This debate broke out again last week at a meeting of 19 countries in the Canadian capital of Ottawa. Cultural officials from the Americas and Europe explored ways to limit the cultural impact of trade on their societies. They suggested that countries must have some ability to limit trade in those areas, such as film and television, that directly threaten their national cultures by holding up powerful alternative models from abroad.
No representative from the U.S. was initially invited to the meeting, however. The Canadian organizers said they did not do so because the U.S. does not have a cultural minister. But under pressure from U.S. officials, they later backed down and allowed the U.S. embassy to send observers.
The real reason for the initial decision, one that not all participants supported, appears to be long-standing Canadian concern that U.S. culture is overwhelming its Canadian counterpart through television broadcasts, book publishing, and Canadian imports of many U.S. products.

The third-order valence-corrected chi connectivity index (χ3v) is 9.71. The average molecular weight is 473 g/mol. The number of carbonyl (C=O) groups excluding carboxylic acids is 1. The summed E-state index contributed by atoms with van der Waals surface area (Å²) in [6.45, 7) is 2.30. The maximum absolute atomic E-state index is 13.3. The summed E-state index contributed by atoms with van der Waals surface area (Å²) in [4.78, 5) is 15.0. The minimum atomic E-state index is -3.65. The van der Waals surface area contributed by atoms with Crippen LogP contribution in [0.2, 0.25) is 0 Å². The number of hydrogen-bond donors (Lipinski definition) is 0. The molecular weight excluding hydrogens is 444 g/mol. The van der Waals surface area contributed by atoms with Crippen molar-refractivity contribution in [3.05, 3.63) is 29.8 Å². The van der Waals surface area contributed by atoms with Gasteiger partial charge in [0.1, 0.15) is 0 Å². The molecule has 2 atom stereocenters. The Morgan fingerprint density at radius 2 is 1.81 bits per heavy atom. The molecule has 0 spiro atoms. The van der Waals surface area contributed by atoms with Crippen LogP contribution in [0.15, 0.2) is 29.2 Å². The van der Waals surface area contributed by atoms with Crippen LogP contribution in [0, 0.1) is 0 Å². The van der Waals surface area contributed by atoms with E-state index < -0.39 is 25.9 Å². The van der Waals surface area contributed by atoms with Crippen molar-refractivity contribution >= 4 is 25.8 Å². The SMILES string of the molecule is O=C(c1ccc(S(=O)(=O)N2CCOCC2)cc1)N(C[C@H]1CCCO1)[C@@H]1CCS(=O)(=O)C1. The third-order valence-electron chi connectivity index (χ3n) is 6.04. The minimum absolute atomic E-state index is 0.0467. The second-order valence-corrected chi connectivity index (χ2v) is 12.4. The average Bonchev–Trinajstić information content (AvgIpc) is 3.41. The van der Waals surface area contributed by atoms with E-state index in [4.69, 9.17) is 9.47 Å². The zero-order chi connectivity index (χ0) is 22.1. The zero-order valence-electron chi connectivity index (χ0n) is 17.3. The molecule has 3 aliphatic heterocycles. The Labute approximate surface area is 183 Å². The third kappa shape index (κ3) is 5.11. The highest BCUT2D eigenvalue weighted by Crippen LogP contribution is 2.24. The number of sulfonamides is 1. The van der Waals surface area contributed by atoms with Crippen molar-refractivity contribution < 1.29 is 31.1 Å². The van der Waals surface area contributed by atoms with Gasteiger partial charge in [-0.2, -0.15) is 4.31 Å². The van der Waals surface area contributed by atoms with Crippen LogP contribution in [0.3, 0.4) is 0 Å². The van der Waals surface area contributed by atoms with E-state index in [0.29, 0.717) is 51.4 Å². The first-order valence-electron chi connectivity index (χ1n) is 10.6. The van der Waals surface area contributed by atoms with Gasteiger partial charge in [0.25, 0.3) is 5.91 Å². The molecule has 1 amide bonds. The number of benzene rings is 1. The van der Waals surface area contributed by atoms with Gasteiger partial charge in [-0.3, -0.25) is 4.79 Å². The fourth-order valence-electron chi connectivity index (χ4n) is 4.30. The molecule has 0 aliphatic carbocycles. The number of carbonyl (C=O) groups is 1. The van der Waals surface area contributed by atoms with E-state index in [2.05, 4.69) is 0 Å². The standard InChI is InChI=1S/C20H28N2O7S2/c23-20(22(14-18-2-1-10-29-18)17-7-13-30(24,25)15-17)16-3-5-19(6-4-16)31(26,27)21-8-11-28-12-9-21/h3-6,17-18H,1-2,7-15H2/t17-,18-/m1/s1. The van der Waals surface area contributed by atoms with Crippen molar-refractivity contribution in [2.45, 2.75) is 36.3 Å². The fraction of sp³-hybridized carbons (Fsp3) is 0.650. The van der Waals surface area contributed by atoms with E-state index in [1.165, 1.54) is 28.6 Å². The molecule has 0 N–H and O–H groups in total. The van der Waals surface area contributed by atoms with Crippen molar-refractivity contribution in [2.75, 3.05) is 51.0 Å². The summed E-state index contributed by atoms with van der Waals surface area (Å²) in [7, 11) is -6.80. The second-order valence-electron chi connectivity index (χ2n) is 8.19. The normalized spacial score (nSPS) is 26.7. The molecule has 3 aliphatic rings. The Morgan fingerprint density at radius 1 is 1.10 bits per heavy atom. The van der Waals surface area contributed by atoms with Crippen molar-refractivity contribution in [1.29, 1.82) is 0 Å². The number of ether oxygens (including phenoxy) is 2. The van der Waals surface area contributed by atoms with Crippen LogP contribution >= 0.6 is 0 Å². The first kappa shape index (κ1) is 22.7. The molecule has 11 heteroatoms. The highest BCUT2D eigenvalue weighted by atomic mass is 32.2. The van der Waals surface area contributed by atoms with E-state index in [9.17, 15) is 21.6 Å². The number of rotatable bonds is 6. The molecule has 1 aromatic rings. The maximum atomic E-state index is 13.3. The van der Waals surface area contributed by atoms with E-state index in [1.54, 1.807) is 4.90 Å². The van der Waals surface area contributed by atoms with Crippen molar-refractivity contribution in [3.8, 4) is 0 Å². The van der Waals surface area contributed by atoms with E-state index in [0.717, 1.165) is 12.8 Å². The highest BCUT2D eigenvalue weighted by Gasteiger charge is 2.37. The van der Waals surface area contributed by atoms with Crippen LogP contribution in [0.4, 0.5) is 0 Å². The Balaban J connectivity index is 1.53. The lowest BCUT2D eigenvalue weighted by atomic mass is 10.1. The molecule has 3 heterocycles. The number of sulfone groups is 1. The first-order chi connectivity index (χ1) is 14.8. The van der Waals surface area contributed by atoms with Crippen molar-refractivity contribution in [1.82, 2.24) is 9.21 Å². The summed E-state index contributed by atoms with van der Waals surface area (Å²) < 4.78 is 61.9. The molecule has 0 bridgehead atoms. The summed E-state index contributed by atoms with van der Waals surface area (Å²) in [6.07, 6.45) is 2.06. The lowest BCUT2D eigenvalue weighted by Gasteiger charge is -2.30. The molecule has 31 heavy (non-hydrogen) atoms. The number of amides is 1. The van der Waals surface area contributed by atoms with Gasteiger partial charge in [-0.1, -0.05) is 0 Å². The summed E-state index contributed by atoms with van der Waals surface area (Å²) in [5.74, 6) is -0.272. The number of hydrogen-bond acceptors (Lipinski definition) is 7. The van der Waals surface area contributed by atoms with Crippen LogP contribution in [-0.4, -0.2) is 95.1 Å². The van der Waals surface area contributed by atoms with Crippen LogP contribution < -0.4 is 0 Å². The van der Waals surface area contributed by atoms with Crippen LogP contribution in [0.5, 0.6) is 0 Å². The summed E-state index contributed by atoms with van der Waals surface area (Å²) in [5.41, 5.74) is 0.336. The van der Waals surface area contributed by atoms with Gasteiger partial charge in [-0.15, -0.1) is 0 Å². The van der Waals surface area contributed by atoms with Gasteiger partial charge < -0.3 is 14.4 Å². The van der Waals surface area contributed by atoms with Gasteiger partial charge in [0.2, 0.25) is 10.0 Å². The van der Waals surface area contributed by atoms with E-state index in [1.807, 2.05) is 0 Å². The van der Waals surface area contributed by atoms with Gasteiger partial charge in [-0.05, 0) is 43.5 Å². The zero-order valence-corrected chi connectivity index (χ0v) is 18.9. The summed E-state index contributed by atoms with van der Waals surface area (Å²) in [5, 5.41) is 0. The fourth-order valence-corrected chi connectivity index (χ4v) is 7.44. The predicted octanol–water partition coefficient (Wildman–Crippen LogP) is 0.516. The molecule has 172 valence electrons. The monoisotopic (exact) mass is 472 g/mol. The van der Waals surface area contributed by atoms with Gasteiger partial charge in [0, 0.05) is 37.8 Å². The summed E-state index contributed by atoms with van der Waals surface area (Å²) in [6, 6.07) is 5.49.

In the past, Canadians have adopted measures to increase Canadian content in the media and thus to restrict U.S. content. The U.S., for its part, has denounced those measures as violating international agreements on free trade.
Most of the media coverage of the Ottawa meeting implied that the dispute between Canada and the U.S. was either unique or simply part of a more generalized concern in many countries about the "Americanization" of their popular cultures.. And it suggested that Canada was engaging in a somewhat silly and inevitably hopeless defense against the inevitable.